Here's another beauty of a find right out of Dortmund, Germany recently discovered using some in situ collector friendships I've made over the years to source out otherwise socially taboo helmets right in the heart of the Vaderland (Fatherland). It also doesn't hurt that my brother lives in Charlottenburg, Berlin and is addicted to outdoor flea markets which dot the city occasionally finding me gold among the trash.
In the past 5 years I've had 3 Droopbills which means I've had a very lucky past 5 years as these things are as rare as hen's teeth and most of the ones that still exist have been turned into dark blue Luftschultz/Air Raid helmets or painted over in feld grau near the end of the war. This one is great because it retains it's original satin black paint and hand painted decals which have not been de-nazified over the years.
Droopbill helmets are unique among German helmets because they were issued sometime in 1931/32 for a very limited amount of time when the newly formed SS had major supply issues and couldn't find enough transitional Weimar or WW1 left over helmets to furnish their budding units as these were being scooped up by the Wehrmacht. At this time some private company whose name I do not know was given a private contract to exclusively supply the SS with their helmets. This company was in such a rush that they didn't have time to copyright their design and so stamped inside the metal the abbreviation "DRP. Ang" which I believe means Deutsch Reich Patent Anglemeldt - German Patent Pending. It is the only German helmet to have this stamping and features a slopping front elongated bill and no lug nuts like on the M16/17. These were only issued to SS which is why there is no photographic evidence of other services e.g. polizei, fire service using these helmets. In the beginning the metallic SS decal and tomato red part shields were not yet available or designed and so oftentimes the wearer would add his own decals via hand painted instead of just leaving it in plain satin black. Some of these helmets were repainted smooth pea green and given two SS decals, while others were left black throughout the war, or repainted black and fresh new decals added. The swastika is the mobile spinning version one would expect to see early on and the SS runes are a bit rakish which is also a common design based on photographic evidence taken at the time. As with any SS helmet, uniform or dagger you will always have believers and doubters especially when the decals are hand painted however based on the toning and micro aging I can see to the off white paint I believe this helmet to be entirely legit.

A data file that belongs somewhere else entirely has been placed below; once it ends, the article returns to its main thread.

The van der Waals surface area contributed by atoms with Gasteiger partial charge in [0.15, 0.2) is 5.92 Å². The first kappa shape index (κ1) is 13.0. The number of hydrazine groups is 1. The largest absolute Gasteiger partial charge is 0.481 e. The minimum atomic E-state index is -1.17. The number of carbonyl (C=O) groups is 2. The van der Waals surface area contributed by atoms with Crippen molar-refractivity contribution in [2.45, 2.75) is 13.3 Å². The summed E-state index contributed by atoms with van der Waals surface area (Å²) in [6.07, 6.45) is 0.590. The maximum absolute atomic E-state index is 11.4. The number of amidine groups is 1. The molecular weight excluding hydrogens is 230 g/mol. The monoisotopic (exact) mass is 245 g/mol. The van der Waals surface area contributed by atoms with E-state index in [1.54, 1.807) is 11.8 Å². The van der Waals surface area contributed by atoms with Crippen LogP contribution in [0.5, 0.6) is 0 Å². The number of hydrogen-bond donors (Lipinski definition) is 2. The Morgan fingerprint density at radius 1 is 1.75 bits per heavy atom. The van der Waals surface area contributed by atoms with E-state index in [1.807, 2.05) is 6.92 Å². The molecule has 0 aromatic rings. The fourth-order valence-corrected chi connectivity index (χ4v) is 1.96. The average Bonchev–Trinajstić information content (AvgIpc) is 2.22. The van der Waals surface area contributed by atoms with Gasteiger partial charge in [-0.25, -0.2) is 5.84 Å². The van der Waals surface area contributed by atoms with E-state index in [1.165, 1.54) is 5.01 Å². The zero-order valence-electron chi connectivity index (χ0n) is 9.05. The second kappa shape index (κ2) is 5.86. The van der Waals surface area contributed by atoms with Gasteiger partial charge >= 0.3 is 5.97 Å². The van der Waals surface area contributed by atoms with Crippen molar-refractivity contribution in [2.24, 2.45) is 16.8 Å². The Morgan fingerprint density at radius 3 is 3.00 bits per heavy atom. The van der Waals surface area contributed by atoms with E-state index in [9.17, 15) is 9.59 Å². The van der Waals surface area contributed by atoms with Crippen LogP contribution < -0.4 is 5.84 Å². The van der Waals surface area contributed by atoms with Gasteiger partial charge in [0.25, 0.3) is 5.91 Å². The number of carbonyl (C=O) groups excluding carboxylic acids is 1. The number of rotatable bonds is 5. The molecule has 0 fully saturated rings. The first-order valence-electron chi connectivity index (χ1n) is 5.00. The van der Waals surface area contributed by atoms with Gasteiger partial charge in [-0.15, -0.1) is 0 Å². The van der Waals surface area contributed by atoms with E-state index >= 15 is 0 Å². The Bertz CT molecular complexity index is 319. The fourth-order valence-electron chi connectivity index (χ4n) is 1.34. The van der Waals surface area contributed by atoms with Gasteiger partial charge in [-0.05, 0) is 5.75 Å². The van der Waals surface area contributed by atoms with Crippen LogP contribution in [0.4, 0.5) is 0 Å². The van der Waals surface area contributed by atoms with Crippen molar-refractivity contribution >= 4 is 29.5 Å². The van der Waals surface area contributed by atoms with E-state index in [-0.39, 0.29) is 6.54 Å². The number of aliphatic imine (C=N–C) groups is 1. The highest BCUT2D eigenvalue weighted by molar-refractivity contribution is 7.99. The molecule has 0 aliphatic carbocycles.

The complete liner and chinstrap are still present and the liner is actually named and given an SS regimental number which is deserving of further research.
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GERMAN HELMET FACTORY PRODUCTION CODES
(Every original German helmet produced from 1935 to 45 had two factory stampings punched into the side and rear or both in the rear. The alpha numeric number refers to the factory location and the inside metric circumference in centimeters. The rear lot number refers to the production run and was used as a quality control measure. The font styles used at each factory were slightly different but highly consistent throughout the war and so fakes or reproductions will either not have these numbers at all or they will use the wrong font style or letter spacing and so are easily identified as post war made.)
(FS or EF)-Emaillierwerke AG, Fulda, Germany
(ET or ckl)-Eisenhuttenwerke, Thale, Germany
(Q)-Quist, Esslingen, Germany
(NS)-Vereinigte Deutsche Nikelwerke, Schwerte, Germany
(SE or hkp)-Sachsische Emaillier u. Stanzwerke, Lauter, Germany